This article originally appears on Drone Sports and has been republished with permission.
Drone pilots, makers, hobbyists, and fans — The EFF and ASL need your help regarding several bills working their way through the CA legislature that will have dire consequences for those of us engaged in robotic combat sports and educational programs. A.B. 1820 and S.B. 868 are designed to restrict weaponized drones that can cause property damage and impose fines and up to 6 months jail time. While well-intended with public safety in mind, these laws do not take into consideration the popularity and educational value of drone combat games. With the help of the EFF and others, ASL hopes to amend these bills to allow drone sports to continue legally.
California is at the heart of so much technology and entertainment innovation. Robot combat sports, with its origins in California, are now a global phenomenon. Bay Area RoboGames is one of the largest robotic events in the world according to Guinness, and after a decade-long hiatus, the original robot combat series BattleBots returns to ABC primetime for a second season featuring TV’s largest drone combat production.
For the past three years, the Aerial Sports Foundation and Aerial Sports League (formerly Game of Drones) have promoted drone combat games to large, enthusiast audiences of families, educators, and fans at the Maker Faire in San Mateo, winning three Editor’s Choice and 2016 Best in Class awards. The ASL combat arena features a net-enclosed safety cage, strict safety procedures, and mandatory compliance with all local, state, and FAA imposed restrictions. The ASL has hosted hundreds of pilots and exhibited combat competitions and training for over 250,000 live spectators in dozens of events. The drone combat community has a spotless safety record and proven to be a prime example of safe, friendly, and educational use of drones for good.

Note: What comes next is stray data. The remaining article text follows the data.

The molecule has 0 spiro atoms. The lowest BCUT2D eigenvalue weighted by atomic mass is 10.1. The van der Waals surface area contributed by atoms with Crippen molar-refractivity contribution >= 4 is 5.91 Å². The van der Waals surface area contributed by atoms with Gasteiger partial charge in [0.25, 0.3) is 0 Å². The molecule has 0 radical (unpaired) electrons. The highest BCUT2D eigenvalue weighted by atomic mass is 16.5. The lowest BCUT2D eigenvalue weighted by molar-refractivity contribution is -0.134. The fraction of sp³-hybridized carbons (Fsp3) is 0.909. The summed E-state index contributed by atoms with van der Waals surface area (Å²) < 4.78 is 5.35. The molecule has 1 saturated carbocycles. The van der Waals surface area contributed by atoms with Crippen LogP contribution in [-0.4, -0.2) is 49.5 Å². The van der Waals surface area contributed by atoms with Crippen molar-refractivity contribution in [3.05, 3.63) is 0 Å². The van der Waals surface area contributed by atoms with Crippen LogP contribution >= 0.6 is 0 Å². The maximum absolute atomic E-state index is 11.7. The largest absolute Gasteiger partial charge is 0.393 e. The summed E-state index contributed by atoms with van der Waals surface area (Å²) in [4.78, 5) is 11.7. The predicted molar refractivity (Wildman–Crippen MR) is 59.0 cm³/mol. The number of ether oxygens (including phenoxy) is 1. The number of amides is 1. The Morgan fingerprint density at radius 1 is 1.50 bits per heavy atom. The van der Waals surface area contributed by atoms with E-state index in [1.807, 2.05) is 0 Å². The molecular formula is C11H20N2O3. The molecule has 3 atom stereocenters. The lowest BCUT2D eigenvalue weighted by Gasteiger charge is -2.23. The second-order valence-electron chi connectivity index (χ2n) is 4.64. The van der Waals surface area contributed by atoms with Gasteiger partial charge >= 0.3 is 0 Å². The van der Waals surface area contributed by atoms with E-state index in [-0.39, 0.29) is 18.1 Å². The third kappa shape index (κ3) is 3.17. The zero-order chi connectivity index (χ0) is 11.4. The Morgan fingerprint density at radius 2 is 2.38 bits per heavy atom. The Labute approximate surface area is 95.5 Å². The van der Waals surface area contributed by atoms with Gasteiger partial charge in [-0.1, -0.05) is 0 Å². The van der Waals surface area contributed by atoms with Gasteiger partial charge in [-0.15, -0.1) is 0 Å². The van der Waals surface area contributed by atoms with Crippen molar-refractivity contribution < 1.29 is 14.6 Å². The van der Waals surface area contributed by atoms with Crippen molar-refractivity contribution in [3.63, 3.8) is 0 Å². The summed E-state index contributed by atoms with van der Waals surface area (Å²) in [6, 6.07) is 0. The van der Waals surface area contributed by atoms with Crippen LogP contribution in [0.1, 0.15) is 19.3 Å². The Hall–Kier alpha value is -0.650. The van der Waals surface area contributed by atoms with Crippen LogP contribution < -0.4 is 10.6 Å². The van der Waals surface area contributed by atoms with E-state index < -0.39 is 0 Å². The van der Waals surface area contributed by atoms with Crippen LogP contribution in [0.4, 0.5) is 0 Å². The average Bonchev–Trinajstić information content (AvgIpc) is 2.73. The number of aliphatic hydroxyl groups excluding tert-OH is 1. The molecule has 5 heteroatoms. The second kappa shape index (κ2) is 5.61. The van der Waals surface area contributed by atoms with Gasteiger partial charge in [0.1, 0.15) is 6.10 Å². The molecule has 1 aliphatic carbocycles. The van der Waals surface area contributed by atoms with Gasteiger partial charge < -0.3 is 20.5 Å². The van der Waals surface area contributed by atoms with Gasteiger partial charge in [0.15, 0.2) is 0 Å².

One of the rising stars of drone combat games is 16 year old Kyle Ettinger, a budding engineer who has continually dominated the ASL combat games with his award-winning defensive innovations and ingenious offensive weapons. In 2015, Kyle went undefeated (22-0) in the combat arena and in 2016 he won the “Best Innovation” award for his simple, yet devastating net-launching drone design.
Another outstanding competitor is 12 year old Jesse Gunn, who also servers as ASL’s drone training captain at Maker Faire, having trained hundreds of children and adults in the basics of safe drone piloting. At Maker Faire 2016, Jesse amazed the crowd with his simple, yet devastating drone — consisting of little more than a tiny toy drone with a balloon ribbon dangling below. The simplicity of the design belied its true power to bring down drones ten times larger. Jesse placed third overall against well-funded competitors from around the globe. If the new CA bills become law, Jesse, his parents, and his toy ribbon drone would be considered illegal and subject to thousands of dollars in fines and potential jail time.
The ASL is working with partners from the Hiller Aviation Museum, SF Innovation Hangar, SF Drone School, and others to host and organize drone-based STEM programs, educational outreach, events, and build-a-thons. ASL also provides the tools, curriculum, and resources to enable others to conduct their own STEM and “drones for good” programs. With education budgets shrinking, robotic competitions, drones, and STEM have been embraced by educators as ideal tools for engaging students in engineering, math, and sciences The loss of the robotic combat community and the passion they share for engineering, math, and science would have a devastating impact on STEM programs in California and throughout the country.
Act now and demand California lawmakers support robot combat games and educational programs. Stop the criminalization of drone combat sports in California!